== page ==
Godzilla, Mothra, and King Ghidorah: Giant Monsters All-Out Attack (2001)
Directed by Shusuke Keneko
“Godzilla, Mothra, and King Ghidorah: Giant Monsters All-Out Attack”—or simply “GMK” (after the first letters in the titular monsters’ names)—is the first Godzilla movie directed by someone, Shusuke Keneko, who wasn’t born until after the original 1954 “Godzilla” released. That puts into perspective how far we’ve come (and also how old Japanese directors tend to be…I mean, technically this feat could have come about twenty years sooner, if any of these movies had been directed by a young person). “GMK” was also Keneko’s only Godzilla movie, but in the nearly twenty years since its release, it’s become a fan-favorite. It is often called the best non-Showa-era Godzilla movie. While I disagree with that, I do understand why it’s beloved.
“GMK” makes a hero out of King Ghidorah, who had always been an antagonist. Along with Mothra and Baragon (who appeared in “Destroy All Monsters” but did not have a major role), Ghidorah is one of Earth’s ancient “guardians,” who in 2001 are awakened when Godzilla resurfaces for the first time since the events of the original film fifty years ago. As admiral Taizo Tachibana (Ryūdō Uzaki, who apparently used to be in a well-known 1970s Japanese rock band) and his military underlings plan to kill Godzilla, his daughter Yuri (Chiharu Niiyama, a former glamor model), a spunky young reporter, plans to document Godzilla’s attack to give her failing news station some much-needed credibility.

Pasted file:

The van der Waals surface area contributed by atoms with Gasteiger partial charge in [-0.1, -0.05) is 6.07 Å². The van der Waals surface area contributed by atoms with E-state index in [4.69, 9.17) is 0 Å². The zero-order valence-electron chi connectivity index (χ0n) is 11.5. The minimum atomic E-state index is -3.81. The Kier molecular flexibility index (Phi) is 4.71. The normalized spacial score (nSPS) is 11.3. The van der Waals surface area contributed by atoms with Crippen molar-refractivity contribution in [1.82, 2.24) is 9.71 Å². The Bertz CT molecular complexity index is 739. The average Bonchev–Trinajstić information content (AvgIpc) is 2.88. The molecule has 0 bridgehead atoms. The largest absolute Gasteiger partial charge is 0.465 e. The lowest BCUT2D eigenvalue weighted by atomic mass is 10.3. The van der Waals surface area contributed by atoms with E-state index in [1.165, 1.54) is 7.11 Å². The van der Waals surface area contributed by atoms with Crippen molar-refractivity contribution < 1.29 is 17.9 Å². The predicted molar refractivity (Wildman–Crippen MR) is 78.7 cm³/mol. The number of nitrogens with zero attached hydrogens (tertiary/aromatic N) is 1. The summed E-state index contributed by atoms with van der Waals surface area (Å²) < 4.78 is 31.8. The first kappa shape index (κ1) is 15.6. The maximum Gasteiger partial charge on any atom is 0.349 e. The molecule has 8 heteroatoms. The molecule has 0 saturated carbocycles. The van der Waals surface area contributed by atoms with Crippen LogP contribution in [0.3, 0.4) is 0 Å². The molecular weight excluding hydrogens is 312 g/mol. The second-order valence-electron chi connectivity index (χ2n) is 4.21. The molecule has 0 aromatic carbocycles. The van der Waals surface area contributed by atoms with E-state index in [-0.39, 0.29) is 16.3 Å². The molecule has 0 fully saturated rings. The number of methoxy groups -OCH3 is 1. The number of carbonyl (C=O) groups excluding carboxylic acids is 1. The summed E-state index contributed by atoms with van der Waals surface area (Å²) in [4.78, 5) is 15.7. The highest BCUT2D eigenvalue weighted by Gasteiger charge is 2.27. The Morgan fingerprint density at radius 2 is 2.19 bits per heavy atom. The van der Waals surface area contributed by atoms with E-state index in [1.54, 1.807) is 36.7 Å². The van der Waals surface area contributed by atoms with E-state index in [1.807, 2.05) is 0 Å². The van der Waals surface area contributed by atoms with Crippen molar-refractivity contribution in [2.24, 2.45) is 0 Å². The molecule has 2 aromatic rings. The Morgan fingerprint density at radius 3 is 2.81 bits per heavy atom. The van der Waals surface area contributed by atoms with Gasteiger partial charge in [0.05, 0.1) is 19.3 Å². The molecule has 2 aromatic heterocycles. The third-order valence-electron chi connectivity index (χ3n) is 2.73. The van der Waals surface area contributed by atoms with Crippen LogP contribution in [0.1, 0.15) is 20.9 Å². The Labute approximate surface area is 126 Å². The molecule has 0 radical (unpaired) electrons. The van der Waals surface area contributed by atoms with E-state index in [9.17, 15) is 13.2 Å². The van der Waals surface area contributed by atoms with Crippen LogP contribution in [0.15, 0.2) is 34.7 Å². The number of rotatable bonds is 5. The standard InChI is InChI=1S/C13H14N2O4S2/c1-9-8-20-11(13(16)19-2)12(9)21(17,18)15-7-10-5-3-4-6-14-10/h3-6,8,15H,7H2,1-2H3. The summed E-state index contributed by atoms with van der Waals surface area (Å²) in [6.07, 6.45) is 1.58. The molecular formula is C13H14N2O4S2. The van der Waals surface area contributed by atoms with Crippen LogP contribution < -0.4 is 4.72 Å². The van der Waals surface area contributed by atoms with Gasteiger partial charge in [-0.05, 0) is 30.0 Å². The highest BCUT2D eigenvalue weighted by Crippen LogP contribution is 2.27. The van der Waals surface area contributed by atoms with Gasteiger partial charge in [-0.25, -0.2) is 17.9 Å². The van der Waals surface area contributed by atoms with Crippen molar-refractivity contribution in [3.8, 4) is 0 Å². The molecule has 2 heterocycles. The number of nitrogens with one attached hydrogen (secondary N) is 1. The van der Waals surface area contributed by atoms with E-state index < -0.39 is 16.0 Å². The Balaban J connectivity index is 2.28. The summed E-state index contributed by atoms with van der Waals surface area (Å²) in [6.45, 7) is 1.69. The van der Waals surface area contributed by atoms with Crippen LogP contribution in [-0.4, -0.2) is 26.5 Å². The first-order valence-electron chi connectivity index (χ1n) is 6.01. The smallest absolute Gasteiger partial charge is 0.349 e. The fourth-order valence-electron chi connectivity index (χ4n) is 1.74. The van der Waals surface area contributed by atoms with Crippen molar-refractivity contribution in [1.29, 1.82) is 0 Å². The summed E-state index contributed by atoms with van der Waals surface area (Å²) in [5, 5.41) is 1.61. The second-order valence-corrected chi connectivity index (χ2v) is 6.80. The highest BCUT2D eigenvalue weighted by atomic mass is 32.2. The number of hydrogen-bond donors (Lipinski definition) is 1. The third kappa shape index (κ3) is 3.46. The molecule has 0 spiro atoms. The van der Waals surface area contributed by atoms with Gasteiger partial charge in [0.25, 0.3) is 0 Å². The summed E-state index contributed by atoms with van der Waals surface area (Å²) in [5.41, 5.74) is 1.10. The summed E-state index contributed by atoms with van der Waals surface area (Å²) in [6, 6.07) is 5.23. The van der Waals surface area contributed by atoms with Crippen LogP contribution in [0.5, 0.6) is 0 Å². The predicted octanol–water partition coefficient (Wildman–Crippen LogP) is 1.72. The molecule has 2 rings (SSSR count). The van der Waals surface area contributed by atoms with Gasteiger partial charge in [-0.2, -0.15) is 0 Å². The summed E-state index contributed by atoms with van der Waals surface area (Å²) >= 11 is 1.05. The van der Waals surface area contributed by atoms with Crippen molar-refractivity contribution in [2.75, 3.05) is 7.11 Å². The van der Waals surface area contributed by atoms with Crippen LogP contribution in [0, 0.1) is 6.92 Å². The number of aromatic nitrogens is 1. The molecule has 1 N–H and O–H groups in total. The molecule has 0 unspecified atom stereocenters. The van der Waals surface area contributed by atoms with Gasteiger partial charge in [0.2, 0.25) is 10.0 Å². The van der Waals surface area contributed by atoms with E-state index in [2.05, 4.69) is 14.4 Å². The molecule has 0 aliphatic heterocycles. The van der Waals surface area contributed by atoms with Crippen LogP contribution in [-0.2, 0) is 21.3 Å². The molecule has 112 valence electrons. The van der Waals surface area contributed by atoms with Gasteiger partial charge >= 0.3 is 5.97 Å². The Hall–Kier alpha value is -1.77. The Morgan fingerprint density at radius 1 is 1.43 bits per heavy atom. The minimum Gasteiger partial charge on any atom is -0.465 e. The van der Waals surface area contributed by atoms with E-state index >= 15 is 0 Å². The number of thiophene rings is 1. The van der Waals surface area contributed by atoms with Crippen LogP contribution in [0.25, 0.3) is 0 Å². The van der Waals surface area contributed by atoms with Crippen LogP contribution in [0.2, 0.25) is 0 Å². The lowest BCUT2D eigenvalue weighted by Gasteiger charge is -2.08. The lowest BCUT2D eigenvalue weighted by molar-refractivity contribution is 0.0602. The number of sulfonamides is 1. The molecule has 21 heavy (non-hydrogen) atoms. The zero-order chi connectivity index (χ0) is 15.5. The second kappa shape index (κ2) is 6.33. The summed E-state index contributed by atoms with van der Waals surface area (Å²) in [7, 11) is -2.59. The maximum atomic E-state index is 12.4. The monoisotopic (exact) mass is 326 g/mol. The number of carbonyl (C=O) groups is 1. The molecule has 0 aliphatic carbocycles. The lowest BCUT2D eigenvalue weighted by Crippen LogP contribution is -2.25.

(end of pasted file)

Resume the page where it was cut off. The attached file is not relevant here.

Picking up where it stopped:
One of the movie’s strong points is its focus on the general population’s reaction to a Godzilla attack. I feel confident saying that “GMK” had more on-screen deaths (or strongly implied, if not actually shown, deaths) than any other Godzilla movie so far. Because the movie features so many civilians dying at the hands (and feet) of Godzilla, you begin to understand why they fear him so much. After the Showa-era films made a good guy out of Godzilla, reframing him took a lot of work…and a lot of senseless deaths. Even the survivors are heavily featured, screaming and fleeing. It’s complete pandemonium. Remember, in this standalone movie, few people in Japan were alive during the first Godzilla raid, and nobody had ever seen these other monsters before. Anyone in that situation would have to think death was imminent. It adds a level of peril unseen in previous Godzilla movies.
The title suggests a battle unlike any we had ever seen before. That may be true, but not for the reasons I was hoping. This battle made liberal use of computer-generated effects to show Godzilla, Mothra, and King Ghidorah’s battle royale. It’s not a bad fight, but it’s not as unforgettable as it was likely hyped to be. After 25 Godzilla movies (and plenty of other standalone monster movies in Japan), there’s probably nothing new under the sun when it comes to these fight scenes.
“Godzilla, Mothra, and King Ghidorah: Giant Monsters All-Out Attack” is an entertaining blockbuster with some majorly fun scenes of monster terror, but it’s not without its flaws.